Like so many Americans, I’ve been watching the newscasts and online feeds showing the devastation in northern Japan from the earthquake-triggered tsunamis that struck yesterday.
With some photo journalism in my background, the photographs of the tsunamis aftermath have captured my attention the most. There are so many of them, and although I’m on the East Coast I’ve found the LA Times online site to have some of the best—and by best I mean most physically engaging in terms of capturing emotion in their content.
I cannot begin to imagine having to pick up the pieces amongst millions of shattered lives after such a widespread national tragedy. I cannot imagine how or where I would find the courage to move in a forward direction after such devastation. And yet one of the photos from a temporary shelter in Tokyo show some a woman smiling. Whether from relief that she has someplace to go, or from a moment’s joy in knowing her life was spared, well…the photos can’t tell us that. They can only capture what’s in front of the lens.
Closer to home, a neighboring community this past Tuesday saw a devastating fire rip through an old farmhouse, destroying the home and leaving seven of the family’s eight children dead.
Devasting. Right here at home, and again, I can’t imagine how that family is dealing.
That kind of stuff shakes my faith—total loss, just like the Bible’s Job. I have to wonder what it does to the actual victims.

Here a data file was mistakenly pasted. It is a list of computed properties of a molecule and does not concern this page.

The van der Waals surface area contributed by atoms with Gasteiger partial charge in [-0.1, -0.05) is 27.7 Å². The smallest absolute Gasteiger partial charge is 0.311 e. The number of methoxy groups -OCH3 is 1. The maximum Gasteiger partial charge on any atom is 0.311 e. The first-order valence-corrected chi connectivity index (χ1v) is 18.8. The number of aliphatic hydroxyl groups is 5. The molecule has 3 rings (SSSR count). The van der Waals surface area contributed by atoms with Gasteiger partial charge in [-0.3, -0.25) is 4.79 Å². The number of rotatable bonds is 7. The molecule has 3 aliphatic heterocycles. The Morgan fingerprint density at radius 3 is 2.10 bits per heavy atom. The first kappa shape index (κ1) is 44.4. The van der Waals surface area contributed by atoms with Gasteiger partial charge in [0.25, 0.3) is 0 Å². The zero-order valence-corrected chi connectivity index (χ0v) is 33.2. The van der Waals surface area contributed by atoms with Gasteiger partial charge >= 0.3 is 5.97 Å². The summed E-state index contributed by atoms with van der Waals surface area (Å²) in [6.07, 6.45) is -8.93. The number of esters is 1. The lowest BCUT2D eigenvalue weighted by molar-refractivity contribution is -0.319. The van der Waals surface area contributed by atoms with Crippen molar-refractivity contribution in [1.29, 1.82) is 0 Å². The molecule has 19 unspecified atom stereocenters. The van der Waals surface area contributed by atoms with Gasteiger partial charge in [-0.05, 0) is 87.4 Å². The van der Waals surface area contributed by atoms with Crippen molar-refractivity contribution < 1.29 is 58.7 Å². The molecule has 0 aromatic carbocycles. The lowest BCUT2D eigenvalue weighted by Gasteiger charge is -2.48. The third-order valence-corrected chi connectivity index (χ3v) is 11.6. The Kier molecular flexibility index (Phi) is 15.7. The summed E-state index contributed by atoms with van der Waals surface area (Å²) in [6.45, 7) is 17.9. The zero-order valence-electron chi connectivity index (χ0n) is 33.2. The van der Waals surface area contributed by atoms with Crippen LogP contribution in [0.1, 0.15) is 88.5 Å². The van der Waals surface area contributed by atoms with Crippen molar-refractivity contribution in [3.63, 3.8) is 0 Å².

Like the earthquake that strikes in the middle of the night or the tornado that drops stealthily from the sky during an ordinary school day, this fire that lit up the night came without warning. Like it was for those in Japan, there was no way for the family to prepare, which causes me to wonder: Can we prepare ourselves spiritually for disaster? Should we try?
Disappointment, tragedy, even disaster can happen to any of us, and most likely will at various points in each of our lives. Will we have the patience of Job to place all of the burden at God’s feet and see it through?
It’s not an answer I know for myself. I would like to think that I could, but in looking at the images coming from Japan, and knowing the long haul the people and the nation have in front of them, I selfishly know that I never want that kind of test given to me.
As for the local Clouse family here in Pennsylvania who suffered the devastating farm fire, a photo of Ted Close, father of the seven children killed, that appeared in the newspaper on Thursday after their tragedy, shows him ashen and bereft. His loss is unimaginable, and the camera lens clearly caught that.
My heart goes out to him and his wife, who is pregnant. There are funeral expenses for the children as well as immediate and long-term housing needs. I wish for them the patience of Job in getting through this.
*****If you feel inclined to help, please send donations to the “Clouse Family Fund: Church of Living Christ” P.O. Box 180, Loysville, PA 17047